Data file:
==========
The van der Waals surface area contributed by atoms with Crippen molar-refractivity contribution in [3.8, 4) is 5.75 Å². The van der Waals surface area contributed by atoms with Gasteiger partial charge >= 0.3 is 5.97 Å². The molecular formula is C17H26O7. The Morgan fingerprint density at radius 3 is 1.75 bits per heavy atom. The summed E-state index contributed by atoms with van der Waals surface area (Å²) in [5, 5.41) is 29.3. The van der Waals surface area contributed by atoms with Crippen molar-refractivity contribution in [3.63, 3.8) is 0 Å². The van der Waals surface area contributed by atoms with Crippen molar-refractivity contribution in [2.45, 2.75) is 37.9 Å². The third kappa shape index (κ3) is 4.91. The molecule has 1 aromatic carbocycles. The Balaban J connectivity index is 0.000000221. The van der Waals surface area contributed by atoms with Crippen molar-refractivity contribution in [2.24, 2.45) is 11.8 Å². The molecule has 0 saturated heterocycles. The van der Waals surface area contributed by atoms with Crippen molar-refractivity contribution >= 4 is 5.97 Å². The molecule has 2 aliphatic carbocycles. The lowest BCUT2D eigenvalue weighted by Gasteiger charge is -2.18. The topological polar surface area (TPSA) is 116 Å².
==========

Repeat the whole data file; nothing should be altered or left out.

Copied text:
The van der Waals surface area contributed by atoms with Crippen molar-refractivity contribution in [3.8, 4) is 5.75 Å². The van der Waals surface area contributed by atoms with Gasteiger partial charge >= 0.3 is 5.97 Å². The molecular formula is C17H26O7. The Morgan fingerprint density at radius 3 is 1.75 bits per heavy atom. The summed E-state index contributed by atoms with van der Waals surface area (Å²) in [5, 5.41) is 29.3. The van der Waals surface area contributed by atoms with Crippen molar-refractivity contribution in [3.63, 3.8) is 0 Å². The van der Waals surface area contributed by atoms with Crippen molar-refractivity contribution in [2.45, 2.75) is 37.9 Å². The third kappa shape index (κ3) is 4.91. The molecule has 1 aromatic carbocycles. The Balaban J connectivity index is 0.000000221. The van der Waals surface area contributed by atoms with Crippen molar-refractivity contribution in [2.24, 2.45) is 11.8 Å². The molecule has 0 saturated heterocycles. The van der Waals surface area contributed by atoms with Crippen molar-refractivity contribution >= 4 is 5.97 Å². The molecule has 2 aliphatic carbocycles. The lowest BCUT2D eigenvalue weighted by Gasteiger charge is -2.18. The topological polar surface area (TPSA) is 116 Å².